The Benefits and Drawbacks to Using a Coworking Space

In the modern day, remote and hybrid work have changed the workforce in new and unique ways. Following the end of the Covid-19 pandemic, however, many companies had a major decision to make: return to the office or remain hybrid. While 16% of companies chose to stay fully remote, it is estimated that 36.2 million Americans will be working remote by 2025.

Some employees still favor having a communal space to work, though, and appeasing everyone can seem impossible. Fortunately, coworking spaces can address this issue for many companies. There are a number of benefits and drawbacks to utilizing these spaces, however, which all companies should consider.

What is a Coworking Space?

For those who have never heard the term before, a coworking space, pioneered by companies such as WeWork, is a communal location where employees from multiple different companies can rent desks for the day, week, or even month. It is essentially an office made up of different employees from across a regional area. These office spaces often have desks, office spaces, meeting rooms, and even full kitchens depending on the area, resembling more of a “tech office” as opposed to a classic “finance office”.

How Much Do Coworking Spaces Cost?

The cost for coworking spaces can vary drastically depending on the needs of an organization and how many employees will actually be using the space. With that said, a range of $205 to $850 per month for 24/7 access to coworking spaces is reasonable to consider. Whether you are looking at a coworking space in The Woodlands, Los Angeles, New York, or some other area, keep this price point in your budget.

The Benefits of a Coworking Space

For those who may be on the fence about whether or not a coworking space is worth the investment, consider some of the following crucial benefits:

1.   More freedom for employees

Following the Covid-19 pandemic, many employees yearned for the freedom to come and go from an office as they please without their company monitoring them. Having a coworking space near where your employees live can allow them to do exactly that while also satisfying company leaders who want to ensure their employees are in a productive environment.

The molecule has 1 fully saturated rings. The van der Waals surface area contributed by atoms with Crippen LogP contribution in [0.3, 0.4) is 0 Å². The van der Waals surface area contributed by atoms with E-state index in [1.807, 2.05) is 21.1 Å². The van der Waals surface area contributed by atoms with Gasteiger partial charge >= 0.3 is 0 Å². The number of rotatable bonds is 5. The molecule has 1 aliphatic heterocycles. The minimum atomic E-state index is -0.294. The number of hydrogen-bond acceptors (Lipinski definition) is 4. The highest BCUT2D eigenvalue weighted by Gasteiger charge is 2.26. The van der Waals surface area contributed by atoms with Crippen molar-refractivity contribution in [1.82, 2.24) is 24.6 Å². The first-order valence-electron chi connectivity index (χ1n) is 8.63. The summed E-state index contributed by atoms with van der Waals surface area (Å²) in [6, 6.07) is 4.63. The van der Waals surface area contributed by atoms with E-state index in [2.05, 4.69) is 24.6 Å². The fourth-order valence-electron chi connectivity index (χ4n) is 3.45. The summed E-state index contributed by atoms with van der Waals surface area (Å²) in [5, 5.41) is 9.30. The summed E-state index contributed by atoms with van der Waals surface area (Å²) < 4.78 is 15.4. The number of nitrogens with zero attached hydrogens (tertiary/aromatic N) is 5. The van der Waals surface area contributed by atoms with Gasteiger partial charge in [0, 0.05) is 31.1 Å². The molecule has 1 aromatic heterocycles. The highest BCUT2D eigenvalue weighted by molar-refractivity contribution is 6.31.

2.   Cheaper overhead costs

Compared to the cost of renting a space in a traditional office building, investing in coworking locations is far more affordable. Additionally, you don’t need to sign on to a 20-year lease on a building when you purchase passes to a coworking location, as you can cancel whenever you’d like.

3.   Employees can network

Another major benefit of coworking spaces is that the employees within those spaces can network with one another. Being from different companies, it’s possible that employees could share helpful tips with each other that make your own workforce more productive.

The Drawbacks of a Coworking Space

On the other side of things, it’s important to also look at the drawbacks of coworking spaces before investing in the cost. The most notable of these include the following:

1.   Potentially more security risks

One of the biggest drawbacks to a coworking space is that companies who constantly deal in sensitive data will not be able to use the space. While there are coworking spaces with closed offices, they are hard to find and even if they are found there’s no guarantee employees will use them.

2.   Less sense of an office community

Employees may be in an office with other people when they are in a coworking space, but they are not in an actual space with other employees from the company. This can take away the sense of community that often comes from a traditional office, which is something some employees may want.

3.   Reduced productivity in some situations

Without management from your company monitoring employees, it’s always possible that productivity will falter as a result. Especially if a coworking space in a certain area has a lively atmosphere, employees may find completing tasks difficult.

4.   Foster a healthy work environment today

Coworking spaces will suit a large number of companies around the world, but they may not be the right choice for your business. At the end of the day, it’s important to do what is best for your workforce. To determine this, think about taking a poll that involves all of your employees to see who wishes to stay remote and who wishes to return to the office. Aim to provide flexibility wherever possible but focus on appeasing the majority of your employees.

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